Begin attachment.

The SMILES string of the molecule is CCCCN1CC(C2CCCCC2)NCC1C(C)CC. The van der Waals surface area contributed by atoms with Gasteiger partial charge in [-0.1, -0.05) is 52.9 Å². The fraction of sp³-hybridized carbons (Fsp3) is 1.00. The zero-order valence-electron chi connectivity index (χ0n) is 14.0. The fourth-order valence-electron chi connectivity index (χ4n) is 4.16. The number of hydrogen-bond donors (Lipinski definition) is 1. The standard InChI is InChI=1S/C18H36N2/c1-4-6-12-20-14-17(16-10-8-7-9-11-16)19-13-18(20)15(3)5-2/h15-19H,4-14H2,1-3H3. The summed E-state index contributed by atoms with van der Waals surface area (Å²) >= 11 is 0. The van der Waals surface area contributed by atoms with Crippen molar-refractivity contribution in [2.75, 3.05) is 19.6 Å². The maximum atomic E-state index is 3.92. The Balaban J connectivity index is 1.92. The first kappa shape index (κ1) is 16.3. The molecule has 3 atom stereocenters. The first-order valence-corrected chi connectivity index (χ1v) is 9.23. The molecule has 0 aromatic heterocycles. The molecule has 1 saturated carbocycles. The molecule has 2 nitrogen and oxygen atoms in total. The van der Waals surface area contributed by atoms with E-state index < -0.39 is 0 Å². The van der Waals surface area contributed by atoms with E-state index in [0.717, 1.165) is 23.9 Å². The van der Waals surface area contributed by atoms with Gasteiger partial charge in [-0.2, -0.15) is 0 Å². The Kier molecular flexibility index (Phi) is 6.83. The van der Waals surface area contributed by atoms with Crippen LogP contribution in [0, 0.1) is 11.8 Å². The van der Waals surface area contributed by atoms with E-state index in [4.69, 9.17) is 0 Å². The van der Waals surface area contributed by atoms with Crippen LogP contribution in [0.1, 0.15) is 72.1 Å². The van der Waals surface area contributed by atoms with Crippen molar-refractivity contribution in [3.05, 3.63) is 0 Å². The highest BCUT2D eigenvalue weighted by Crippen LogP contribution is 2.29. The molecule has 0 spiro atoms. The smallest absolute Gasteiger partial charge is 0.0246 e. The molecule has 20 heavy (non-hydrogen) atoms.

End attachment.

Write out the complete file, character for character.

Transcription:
The SMILES string of the molecule is CCCCN1CC(C2CCCCC2)NCC1C(C)CC. The van der Waals surface area contributed by atoms with Gasteiger partial charge in [-0.1, -0.05) is 52.9 Å². The fraction of sp³-hybridized carbons (Fsp3) is 1.00. The zero-order valence-electron chi connectivity index (χ0n) is 14.0. The fourth-order valence-electron chi connectivity index (χ4n) is 4.16. The number of hydrogen-bond donors (Lipinski definition) is 1. The standard InChI is InChI=1S/C18H36N2/c1-4-6-12-20-14-17(16-10-8-7-9-11-16)19-13-18(20)15(3)5-2/h15-19H,4-14H2,1-3H3. The summed E-state index contributed by atoms with van der Waals surface area (Å²) >= 11 is 0. The van der Waals surface area contributed by atoms with Crippen molar-refractivity contribution in [2.75, 3.05) is 19.6 Å². The maximum atomic E-state index is 3.92. The Balaban J connectivity index is 1.92. The first kappa shape index (κ1) is 16.3. The molecule has 3 atom stereocenters. The first-order valence-corrected chi connectivity index (χ1v) is 9.23. The molecule has 0 aromatic heterocycles. The molecule has 1 saturated carbocycles. The molecule has 2 nitrogen and oxygen atoms in total. The van der Waals surface area contributed by atoms with E-state index < -0.39 is 0 Å². The van der Waals surface area contributed by atoms with E-state index in [0.717, 1.165) is 23.9 Å². The van der Waals surface area contributed by atoms with Gasteiger partial charge in [-0.2, -0.15) is 0 Å². The Kier molecular flexibility index (Phi) is 6.83. The van der Waals surface area contributed by atoms with Crippen LogP contribution in [0, 0.1) is 11.8 Å². The van der Waals surface area contributed by atoms with E-state index in [4.69, 9.17) is 0 Å². The van der Waals surface area contributed by atoms with Crippen LogP contribution in [0.1, 0.15) is 72.1 Å². The van der Waals surface area contributed by atoms with Crippen molar-refractivity contribution in [3.05, 3.63) is 0 Å². The highest BCUT2D eigenvalue weighted by Crippen LogP contribution is 2.29. The molecule has 0 spiro atoms. The smallest absolute Gasteiger partial charge is 0.0246 e. The molecule has 20 heavy (non-hydrogen) atoms.